Each of these three courses has two principle components: a) the activities and exercises from VISTA : Signing Naturally (used in the classroom and assigned as homework); and b) a signed video series (viewed outside the classroom). In addition, direct contact experiences in the D/deaf community are required at each level to enhance language acquisition and cultural awareness. Students are required to attend ASL conversation & recitation hours during the semester. These sessions are held in the Tutoring Center.
In the classroom, students are expected to PARTICIPATE in a variety of signed activities. By working through these activities, students will begin to understand and use the basic vocabulary and grammar of American Sign Language (ASL). Homework will be assigned which will facilitate language use in the classroom. Students are expected to study the grammar sections in the student text and practice the related exercises beforehand so that they can bring their questions and doubts to class and effectively participate in the different class activities. Grammar explanations will be held to a strict minimum. STUDENTS WHO DO NOT COMPLETE THE HOMEWORK ASSIGNMENTS ARE GENERALLY QUITE CONFUSED AND FRUSTRATED IN THE CLASSROOM.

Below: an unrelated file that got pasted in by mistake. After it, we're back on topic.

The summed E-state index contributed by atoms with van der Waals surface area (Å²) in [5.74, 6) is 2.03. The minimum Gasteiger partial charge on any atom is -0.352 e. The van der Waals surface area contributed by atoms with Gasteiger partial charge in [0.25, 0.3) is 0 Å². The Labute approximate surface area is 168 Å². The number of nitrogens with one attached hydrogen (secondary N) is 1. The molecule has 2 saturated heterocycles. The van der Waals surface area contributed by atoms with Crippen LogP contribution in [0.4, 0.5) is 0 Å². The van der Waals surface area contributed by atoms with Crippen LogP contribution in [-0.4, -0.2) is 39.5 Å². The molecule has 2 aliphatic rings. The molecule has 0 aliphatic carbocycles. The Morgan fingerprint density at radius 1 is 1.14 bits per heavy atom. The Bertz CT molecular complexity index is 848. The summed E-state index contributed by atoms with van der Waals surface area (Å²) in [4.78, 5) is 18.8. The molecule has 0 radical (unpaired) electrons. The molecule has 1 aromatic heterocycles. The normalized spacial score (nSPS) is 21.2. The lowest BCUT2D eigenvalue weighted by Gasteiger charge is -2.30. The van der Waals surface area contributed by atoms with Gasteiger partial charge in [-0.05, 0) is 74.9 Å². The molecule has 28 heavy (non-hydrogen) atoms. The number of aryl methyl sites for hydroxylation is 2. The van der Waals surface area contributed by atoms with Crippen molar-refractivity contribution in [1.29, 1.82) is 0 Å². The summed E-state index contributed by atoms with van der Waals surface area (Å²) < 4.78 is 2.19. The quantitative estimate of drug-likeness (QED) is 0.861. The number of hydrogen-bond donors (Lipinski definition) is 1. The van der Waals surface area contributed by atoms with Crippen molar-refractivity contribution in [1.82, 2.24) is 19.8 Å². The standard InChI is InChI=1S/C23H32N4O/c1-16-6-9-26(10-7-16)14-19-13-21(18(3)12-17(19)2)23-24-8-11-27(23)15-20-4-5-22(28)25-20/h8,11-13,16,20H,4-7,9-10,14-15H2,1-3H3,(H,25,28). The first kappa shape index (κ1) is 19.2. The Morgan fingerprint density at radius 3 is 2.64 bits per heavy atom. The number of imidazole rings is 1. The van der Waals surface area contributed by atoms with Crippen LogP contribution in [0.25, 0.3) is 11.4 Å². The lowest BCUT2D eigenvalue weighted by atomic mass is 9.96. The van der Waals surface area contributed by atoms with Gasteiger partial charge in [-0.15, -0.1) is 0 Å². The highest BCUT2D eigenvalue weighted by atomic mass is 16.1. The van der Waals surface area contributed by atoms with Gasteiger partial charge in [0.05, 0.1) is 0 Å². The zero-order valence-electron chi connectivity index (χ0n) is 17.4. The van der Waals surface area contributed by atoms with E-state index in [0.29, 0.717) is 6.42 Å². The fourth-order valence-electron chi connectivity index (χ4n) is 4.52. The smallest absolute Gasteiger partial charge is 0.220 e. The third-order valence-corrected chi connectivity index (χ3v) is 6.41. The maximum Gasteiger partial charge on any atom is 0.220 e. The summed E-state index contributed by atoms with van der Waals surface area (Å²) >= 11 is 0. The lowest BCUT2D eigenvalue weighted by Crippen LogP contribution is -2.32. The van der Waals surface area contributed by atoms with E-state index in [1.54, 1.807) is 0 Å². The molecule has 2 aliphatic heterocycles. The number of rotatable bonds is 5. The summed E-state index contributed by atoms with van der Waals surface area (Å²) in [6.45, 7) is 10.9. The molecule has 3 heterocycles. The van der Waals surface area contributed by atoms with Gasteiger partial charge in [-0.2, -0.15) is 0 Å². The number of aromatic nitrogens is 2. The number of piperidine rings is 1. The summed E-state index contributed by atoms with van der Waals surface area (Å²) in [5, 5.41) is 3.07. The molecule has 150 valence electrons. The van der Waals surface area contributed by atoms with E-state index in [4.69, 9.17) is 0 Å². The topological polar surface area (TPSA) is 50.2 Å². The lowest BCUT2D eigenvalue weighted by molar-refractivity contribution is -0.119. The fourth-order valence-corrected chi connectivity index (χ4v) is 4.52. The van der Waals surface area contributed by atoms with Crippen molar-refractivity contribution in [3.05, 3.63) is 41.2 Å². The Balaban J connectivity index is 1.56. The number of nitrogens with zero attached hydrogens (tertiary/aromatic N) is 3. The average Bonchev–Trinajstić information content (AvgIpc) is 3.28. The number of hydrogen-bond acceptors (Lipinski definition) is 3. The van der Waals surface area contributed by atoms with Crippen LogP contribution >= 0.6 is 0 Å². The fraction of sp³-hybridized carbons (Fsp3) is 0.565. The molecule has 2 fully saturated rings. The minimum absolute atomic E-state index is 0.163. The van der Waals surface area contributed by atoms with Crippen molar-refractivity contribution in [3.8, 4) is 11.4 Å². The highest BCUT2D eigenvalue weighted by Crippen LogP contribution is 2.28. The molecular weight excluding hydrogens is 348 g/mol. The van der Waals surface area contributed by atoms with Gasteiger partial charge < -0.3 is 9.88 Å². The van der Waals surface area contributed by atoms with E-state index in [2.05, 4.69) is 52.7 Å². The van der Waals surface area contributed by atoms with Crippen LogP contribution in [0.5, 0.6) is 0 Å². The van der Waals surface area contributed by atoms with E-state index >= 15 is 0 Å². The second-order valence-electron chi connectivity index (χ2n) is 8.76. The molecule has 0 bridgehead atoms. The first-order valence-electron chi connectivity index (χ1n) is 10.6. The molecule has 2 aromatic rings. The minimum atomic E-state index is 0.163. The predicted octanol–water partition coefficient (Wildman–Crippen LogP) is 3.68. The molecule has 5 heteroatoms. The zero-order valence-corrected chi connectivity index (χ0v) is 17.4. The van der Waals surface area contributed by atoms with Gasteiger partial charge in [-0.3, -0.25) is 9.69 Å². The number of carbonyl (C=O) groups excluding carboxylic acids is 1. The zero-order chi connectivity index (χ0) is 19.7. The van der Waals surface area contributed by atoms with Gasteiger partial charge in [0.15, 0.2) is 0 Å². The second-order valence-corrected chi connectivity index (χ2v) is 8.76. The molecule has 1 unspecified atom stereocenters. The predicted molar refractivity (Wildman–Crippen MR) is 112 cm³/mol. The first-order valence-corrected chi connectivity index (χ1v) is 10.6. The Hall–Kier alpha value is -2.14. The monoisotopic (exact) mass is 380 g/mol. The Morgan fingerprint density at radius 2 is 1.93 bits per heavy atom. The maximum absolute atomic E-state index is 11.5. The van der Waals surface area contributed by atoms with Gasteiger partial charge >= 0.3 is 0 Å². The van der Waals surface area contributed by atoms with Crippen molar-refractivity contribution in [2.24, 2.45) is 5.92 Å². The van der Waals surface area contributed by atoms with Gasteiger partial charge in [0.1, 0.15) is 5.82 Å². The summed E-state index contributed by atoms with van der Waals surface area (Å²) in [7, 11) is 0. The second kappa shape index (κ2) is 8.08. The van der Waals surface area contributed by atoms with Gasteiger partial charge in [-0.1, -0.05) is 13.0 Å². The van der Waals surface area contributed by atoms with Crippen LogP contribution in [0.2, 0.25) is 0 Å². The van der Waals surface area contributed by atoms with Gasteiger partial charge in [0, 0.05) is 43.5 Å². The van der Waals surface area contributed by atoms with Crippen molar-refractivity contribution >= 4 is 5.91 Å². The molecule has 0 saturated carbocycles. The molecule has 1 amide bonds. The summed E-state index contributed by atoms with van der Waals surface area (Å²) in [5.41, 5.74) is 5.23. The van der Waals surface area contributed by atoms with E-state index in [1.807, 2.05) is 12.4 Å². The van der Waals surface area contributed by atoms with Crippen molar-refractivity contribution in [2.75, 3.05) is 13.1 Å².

The video component of the program will be viewed outside of class. Students then complete the written assignment that accompanies each video selection. The video supports the vocabulary and grammatical structures, which are the focus of class work. The language models in the videotape are all Deaf, native users of ASL. The videotape is included with the purchase of the textbook and can be viewed on personal videotape machines. IT IS THE STUDENTS’ RESPONSIBILITY TO VIEW EACH VIDEO SELECTION BEFORE CLASS. In class students will be expected to have familiarity with the material presented on the DVD. Students will most likely not understand everything on the DVD and should therefore be prepared for multiple, careful viewings and use the visual cues to aid in comprehension.